The memo, written by two patrol commanders, warned that “consistently failing to attain these goals could result in disciplinary action.”
The memo, called “Proactivity expectations 2012,” said the goals were “what a minimally successful, proactive officer or corporal can accomplish.”
At a morning news conference, Scott said quotas are “dangerous” because they focus on quantity over quality.
“Even the insinuation that we are supporting a quota system for the enforcement of traffic or criminal violations goes against the core values of this organization,” Scott wrote in his own memo, which he made public.
He said that the original memo was a mistake but that the commanders who wrote it will not be disciplined.
The goals in the commanders’ memo were established based on shift averages and conversations with officers and supervisors, according to Scott, who said the memo was initiated because some officers complained that others were not pulling their weight.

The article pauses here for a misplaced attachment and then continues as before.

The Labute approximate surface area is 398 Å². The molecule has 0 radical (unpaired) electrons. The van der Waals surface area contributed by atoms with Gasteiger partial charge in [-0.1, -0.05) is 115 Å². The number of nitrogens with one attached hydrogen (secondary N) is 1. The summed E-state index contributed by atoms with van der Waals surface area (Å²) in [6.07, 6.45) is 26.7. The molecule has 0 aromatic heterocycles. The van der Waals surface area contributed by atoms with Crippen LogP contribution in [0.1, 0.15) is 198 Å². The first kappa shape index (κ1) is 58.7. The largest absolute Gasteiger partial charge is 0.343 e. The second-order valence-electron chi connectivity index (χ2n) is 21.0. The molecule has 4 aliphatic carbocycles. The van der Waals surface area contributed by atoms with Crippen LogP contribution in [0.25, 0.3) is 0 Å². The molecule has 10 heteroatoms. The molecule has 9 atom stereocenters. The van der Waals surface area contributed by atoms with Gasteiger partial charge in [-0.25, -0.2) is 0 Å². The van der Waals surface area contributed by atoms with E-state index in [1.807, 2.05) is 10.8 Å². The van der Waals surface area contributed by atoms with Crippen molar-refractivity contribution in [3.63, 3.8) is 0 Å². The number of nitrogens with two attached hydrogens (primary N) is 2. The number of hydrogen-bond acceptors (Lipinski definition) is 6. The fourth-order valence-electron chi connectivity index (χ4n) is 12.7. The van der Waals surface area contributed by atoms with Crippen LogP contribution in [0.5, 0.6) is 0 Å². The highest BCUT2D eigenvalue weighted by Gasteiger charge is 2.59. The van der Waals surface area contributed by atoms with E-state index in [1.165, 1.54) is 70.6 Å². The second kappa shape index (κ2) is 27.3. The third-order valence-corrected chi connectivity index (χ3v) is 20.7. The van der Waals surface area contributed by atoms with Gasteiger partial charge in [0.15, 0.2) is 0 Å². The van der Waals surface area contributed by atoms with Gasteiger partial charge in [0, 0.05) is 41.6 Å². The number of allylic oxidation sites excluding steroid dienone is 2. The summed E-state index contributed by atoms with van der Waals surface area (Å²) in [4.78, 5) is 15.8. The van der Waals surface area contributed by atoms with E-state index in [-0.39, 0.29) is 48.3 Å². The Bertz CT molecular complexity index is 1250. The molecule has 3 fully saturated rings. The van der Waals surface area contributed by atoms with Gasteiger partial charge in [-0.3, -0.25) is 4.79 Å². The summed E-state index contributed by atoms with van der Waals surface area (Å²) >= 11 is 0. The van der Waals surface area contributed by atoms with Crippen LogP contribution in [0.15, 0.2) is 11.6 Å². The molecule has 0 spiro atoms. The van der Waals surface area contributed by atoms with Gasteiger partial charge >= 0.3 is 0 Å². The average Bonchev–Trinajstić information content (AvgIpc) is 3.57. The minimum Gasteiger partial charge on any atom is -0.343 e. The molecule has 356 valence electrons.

The original memo stated that the department does not have quotas, but it detailed monthly “expectations.” During a month of evening patrol shifts, for example, it said an officer was expected to make seven arrests and five field observation reports as well as issue 30 traffic summons — warnings making up a maximum of 25 percent — and five parking citations.
Those numbers are reasonable for a productive officer, Scott said, but should not be set as a quota.
There are many reasons an officer might not have much arrest or citation paperwork at the end of a shift, Scott said. For example, he said, the officer might be needed on a single scene for many hours rather than out in the field.
Scott said that if officers are consistently not being productive, their supervisors should deal with them individually.
“The suggestion of quotas sullies the professional reputation of this department,” the chief said.